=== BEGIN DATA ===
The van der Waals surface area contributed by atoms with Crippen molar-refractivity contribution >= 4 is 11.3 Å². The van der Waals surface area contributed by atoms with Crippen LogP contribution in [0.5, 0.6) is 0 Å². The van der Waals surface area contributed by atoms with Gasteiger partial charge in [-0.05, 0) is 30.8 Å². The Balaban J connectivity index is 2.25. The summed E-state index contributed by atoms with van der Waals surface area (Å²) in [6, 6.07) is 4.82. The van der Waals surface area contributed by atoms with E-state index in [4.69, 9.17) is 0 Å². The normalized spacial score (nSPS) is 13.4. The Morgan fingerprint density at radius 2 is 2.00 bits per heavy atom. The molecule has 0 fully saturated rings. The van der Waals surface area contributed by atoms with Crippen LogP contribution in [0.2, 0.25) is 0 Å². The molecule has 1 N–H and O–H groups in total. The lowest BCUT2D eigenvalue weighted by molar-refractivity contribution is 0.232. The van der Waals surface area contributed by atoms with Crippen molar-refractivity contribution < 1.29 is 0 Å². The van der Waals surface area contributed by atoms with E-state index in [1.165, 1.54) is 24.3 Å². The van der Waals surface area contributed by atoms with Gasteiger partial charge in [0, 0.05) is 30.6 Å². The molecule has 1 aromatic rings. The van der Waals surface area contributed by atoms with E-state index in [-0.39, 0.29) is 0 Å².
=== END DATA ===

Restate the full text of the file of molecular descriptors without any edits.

The van der Waals surface area contributed by atoms with Crippen molar-refractivity contribution >= 4 is 11.3 Å². The van der Waals surface area contributed by atoms with Crippen LogP contribution in [0.5, 0.6) is 0 Å². The van der Waals surface area contributed by atoms with Gasteiger partial charge in [-0.05, 0) is 30.8 Å². The Balaban J connectivity index is 2.25. The summed E-state index contributed by atoms with van der Waals surface area (Å²) in [6, 6.07) is 4.82. The van der Waals surface area contributed by atoms with E-state index in [4.69, 9.17) is 0 Å². The normalized spacial score (nSPS) is 13.4. The Morgan fingerprint density at radius 2 is 2.00 bits per heavy atom. The molecule has 0 fully saturated rings. The van der Waals surface area contributed by atoms with Crippen LogP contribution in [0.2, 0.25) is 0 Å². The molecule has 1 N–H and O–H groups in total. The lowest BCUT2D eigenvalue weighted by molar-refractivity contribution is 0.232. The van der Waals surface area contributed by atoms with Crippen molar-refractivity contribution < 1.29 is 0 Å². The van der Waals surface area contributed by atoms with E-state index in [1.165, 1.54) is 24.3 Å². The van der Waals surface area contributed by atoms with Gasteiger partial charge in [0, 0.05) is 30.6 Å². The molecule has 1 aromatic rings. The van der Waals surface area contributed by atoms with E-state index in [-0.39, 0.29) is 0 Å².